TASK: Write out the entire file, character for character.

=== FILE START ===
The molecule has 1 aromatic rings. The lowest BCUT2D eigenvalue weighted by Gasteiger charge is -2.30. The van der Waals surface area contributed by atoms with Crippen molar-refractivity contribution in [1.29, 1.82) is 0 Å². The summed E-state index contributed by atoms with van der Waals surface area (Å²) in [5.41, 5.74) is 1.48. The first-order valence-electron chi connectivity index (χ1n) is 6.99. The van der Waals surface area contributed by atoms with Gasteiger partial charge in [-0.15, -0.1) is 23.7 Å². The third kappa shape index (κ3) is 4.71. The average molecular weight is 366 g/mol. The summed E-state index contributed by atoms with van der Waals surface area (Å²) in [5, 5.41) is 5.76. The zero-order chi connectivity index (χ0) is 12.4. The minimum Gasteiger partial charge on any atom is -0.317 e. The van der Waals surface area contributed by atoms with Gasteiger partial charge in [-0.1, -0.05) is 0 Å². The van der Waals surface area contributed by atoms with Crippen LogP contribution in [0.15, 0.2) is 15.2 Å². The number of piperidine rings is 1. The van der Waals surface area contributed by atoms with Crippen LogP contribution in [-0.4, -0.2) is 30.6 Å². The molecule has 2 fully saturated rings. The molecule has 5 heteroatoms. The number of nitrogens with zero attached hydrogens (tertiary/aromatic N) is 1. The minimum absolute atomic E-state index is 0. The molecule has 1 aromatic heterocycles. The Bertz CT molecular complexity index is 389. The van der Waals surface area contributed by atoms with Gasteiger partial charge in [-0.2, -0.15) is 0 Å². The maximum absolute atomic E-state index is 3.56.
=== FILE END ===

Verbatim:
The molecule has 1 aromatic rings. The lowest BCUT2D eigenvalue weighted by Gasteiger charge is -2.30. The van der Waals surface area contributed by atoms with Crippen molar-refractivity contribution in [1.29, 1.82) is 0 Å². The summed E-state index contributed by atoms with van der Waals surface area (Å²) in [5.41, 5.74) is 1.48. The first-order valence-electron chi connectivity index (χ1n) is 6.99. The van der Waals surface area contributed by atoms with Gasteiger partial charge in [-0.15, -0.1) is 23.7 Å². The third kappa shape index (κ3) is 4.71. The average molecular weight is 366 g/mol. The summed E-state index contributed by atoms with van der Waals surface area (Å²) in [5, 5.41) is 5.76. The zero-order chi connectivity index (χ0) is 12.4. The minimum Gasteiger partial charge on any atom is -0.317 e. The van der Waals surface area contributed by atoms with Gasteiger partial charge in [-0.1, -0.05) is 0 Å². The van der Waals surface area contributed by atoms with Crippen LogP contribution in [0.15, 0.2) is 15.2 Å². The number of piperidine rings is 1. The van der Waals surface area contributed by atoms with Crippen LogP contribution in [-0.4, -0.2) is 30.6 Å². The molecule has 2 fully saturated rings. The molecule has 5 heteroatoms. The number of nitrogens with zero attached hydrogens (tertiary/aromatic N) is 1. The minimum absolute atomic E-state index is 0. The molecule has 1 aromatic heterocycles. The Bertz CT molecular complexity index is 389. The van der Waals surface area contributed by atoms with Gasteiger partial charge in [-0.2, -0.15) is 0 Å². The maximum absolute atomic E-state index is 3.56.